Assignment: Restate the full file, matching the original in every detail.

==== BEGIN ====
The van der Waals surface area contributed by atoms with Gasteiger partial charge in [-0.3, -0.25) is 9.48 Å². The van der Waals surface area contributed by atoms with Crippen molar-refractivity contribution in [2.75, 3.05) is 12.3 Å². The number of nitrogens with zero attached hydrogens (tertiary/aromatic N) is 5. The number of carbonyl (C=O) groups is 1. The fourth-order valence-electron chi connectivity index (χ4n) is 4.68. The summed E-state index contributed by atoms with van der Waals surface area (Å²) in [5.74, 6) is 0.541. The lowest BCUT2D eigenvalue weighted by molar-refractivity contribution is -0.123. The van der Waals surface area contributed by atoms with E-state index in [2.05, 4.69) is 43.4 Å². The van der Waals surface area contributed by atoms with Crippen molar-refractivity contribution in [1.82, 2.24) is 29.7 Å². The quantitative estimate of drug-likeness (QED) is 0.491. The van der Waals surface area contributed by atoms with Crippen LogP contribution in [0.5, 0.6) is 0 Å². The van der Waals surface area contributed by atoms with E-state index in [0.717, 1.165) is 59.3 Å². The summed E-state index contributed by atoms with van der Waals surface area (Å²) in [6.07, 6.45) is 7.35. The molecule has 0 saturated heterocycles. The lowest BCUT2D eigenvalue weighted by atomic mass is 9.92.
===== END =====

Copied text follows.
The van der Waals surface area contributed by atoms with Gasteiger partial charge in [-0.3, -0.25) is 9.48 Å². The van der Waals surface area contributed by atoms with Crippen molar-refractivity contribution in [2.75, 3.05) is 12.3 Å². The number of nitrogens with zero attached hydrogens (tertiary/aromatic N) is 5. The number of carbonyl (C=O) groups is 1. The fourth-order valence-electron chi connectivity index (χ4n) is 4.68. The summed E-state index contributed by atoms with van der Waals surface area (Å²) in [5.74, 6) is 0.541. The lowest BCUT2D eigenvalue weighted by molar-refractivity contribution is -0.123. The van der Waals surface area contributed by atoms with E-state index in [2.05, 4.69) is 43.4 Å². The van der Waals surface area contributed by atoms with Crippen molar-refractivity contribution in [1.82, 2.24) is 29.7 Å². The quantitative estimate of drug-likeness (QED) is 0.491. The van der Waals surface area contributed by atoms with Crippen LogP contribution in [0.5, 0.6) is 0 Å². The van der Waals surface area contributed by atoms with E-state index in [0.717, 1.165) is 59.3 Å². The summed E-state index contributed by atoms with van der Waals surface area (Å²) in [6.07, 6.45) is 7.35. The molecule has 0 saturated heterocycles. The lowest BCUT2D eigenvalue weighted by atomic mass is 9.92.